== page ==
A Canadian naturalistic study of a community-based cohort treated for bipolar disorder

Sagman, Doron; Lee, Bobbie; Chandresena, Ranjith; Jones, Barry; ^runner, Elizabeth
January 2010
BMC Psychiatry;2010, Vol. 10, p24
Academic Journal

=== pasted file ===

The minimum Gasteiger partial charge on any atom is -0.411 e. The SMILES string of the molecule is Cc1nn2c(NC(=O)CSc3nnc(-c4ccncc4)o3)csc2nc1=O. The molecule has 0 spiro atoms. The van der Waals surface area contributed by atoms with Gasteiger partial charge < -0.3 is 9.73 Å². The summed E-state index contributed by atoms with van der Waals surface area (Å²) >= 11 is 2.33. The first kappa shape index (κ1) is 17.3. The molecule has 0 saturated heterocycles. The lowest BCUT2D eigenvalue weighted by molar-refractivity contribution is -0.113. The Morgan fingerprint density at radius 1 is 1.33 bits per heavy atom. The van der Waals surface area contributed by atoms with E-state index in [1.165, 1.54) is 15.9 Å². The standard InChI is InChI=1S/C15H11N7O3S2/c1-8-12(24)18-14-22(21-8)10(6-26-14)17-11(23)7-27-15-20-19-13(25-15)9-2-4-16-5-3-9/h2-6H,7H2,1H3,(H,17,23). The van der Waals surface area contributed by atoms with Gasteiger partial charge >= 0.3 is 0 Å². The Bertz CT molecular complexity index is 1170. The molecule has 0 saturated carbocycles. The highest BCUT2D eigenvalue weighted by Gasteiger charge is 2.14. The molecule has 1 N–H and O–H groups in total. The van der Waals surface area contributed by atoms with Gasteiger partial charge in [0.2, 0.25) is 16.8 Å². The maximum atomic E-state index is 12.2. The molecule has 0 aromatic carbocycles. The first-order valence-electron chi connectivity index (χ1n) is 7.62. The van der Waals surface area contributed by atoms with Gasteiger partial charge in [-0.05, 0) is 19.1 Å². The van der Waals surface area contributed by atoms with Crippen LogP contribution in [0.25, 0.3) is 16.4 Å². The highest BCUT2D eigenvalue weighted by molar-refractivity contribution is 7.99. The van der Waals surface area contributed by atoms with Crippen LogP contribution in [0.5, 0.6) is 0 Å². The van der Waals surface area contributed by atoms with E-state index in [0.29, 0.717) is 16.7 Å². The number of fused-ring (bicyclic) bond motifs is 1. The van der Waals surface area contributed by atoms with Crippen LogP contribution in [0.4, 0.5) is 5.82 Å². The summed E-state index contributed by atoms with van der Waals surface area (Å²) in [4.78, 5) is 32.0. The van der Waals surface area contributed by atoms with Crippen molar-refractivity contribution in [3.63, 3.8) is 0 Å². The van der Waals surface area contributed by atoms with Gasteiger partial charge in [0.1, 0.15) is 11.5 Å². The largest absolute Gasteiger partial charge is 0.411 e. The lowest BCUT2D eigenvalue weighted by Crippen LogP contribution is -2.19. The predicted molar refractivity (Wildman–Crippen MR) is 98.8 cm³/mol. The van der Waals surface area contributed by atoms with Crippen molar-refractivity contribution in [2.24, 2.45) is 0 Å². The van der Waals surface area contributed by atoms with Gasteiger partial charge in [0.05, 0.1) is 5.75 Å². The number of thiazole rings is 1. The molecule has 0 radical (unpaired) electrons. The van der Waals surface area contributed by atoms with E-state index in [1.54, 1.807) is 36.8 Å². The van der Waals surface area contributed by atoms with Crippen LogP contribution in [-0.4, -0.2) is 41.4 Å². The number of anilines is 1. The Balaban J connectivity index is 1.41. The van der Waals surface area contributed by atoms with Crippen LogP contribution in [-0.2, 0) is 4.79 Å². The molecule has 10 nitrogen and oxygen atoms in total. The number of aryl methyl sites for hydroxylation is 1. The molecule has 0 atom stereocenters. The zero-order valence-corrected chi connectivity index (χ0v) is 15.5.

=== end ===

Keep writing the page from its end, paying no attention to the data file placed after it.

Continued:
Background: Bipolar illness is associated with significant psychosocial morbidity and health resource utilization. Second generation antipsychotics, used alone or in combination with mood stabilizers are effective in treating acute mania in community settings. This study was designed to compare the change in clinical parameters and resource utilization at one month in a group of patients who required treatment intervention for exacerbation of mania. The clinical response at one year was also evaluated. Methods: 496 patients were enrolled at 75 psychiatric practices across Canada. The Olanzapine cohort (n = 287) included patients who had olanzapine added to their medication regimen or the dose of olanzapine increased. The Other cohort (n = 209) had a medication other than olanzapine added or the dose adjusted. Changes from baseline in the Young Mania Rating Scale (YMRS), Montgomery Asberg Depression Rating Scale, Beck Anxiety Inventory and SF-12 Health Survey were compared at one month using ANCOVA. Categorical variables at one month for health resource utilization, employment status, abuse/dependency, and the number of suicide attempts were compared using Fisher's Exact test. Patients were followed for one year and a subgroup was evaluated. Results: At one month, patients in the Olanzapine cohort recorded a mean reduction in the YMRS of 11.5, significantly greater than the mean reduction in the Other cohort of 9.7 (ANCOVA P = 0.002). The Olanzapine cohort was significantly improved compared to the Other cohort on the scales for depression and anxiety and did not experience the deterioration in physical functioning seen in the Other cohort. No significant differences were detected in health-related quality-of-life measures, employment status, drug abuse/dependency, number of suicide attempts, mental functioning, emergency room visits or inpatient psychiatric hospitalizations. In a subgroup treated for 12 months with a single second generation antipsychotic, improvements in illness severity measures were maintained with no evidence of significant differences among the antipsychotics. Conclusions: Patients with bipolar disorder requiring treatment intervention for exacerbation of mania in the community setting responded to olanzapine at one month. In a subset analysis, second generation antipsychotic treatment continued to be beneficial in reducing bipolar symptoms at one year.


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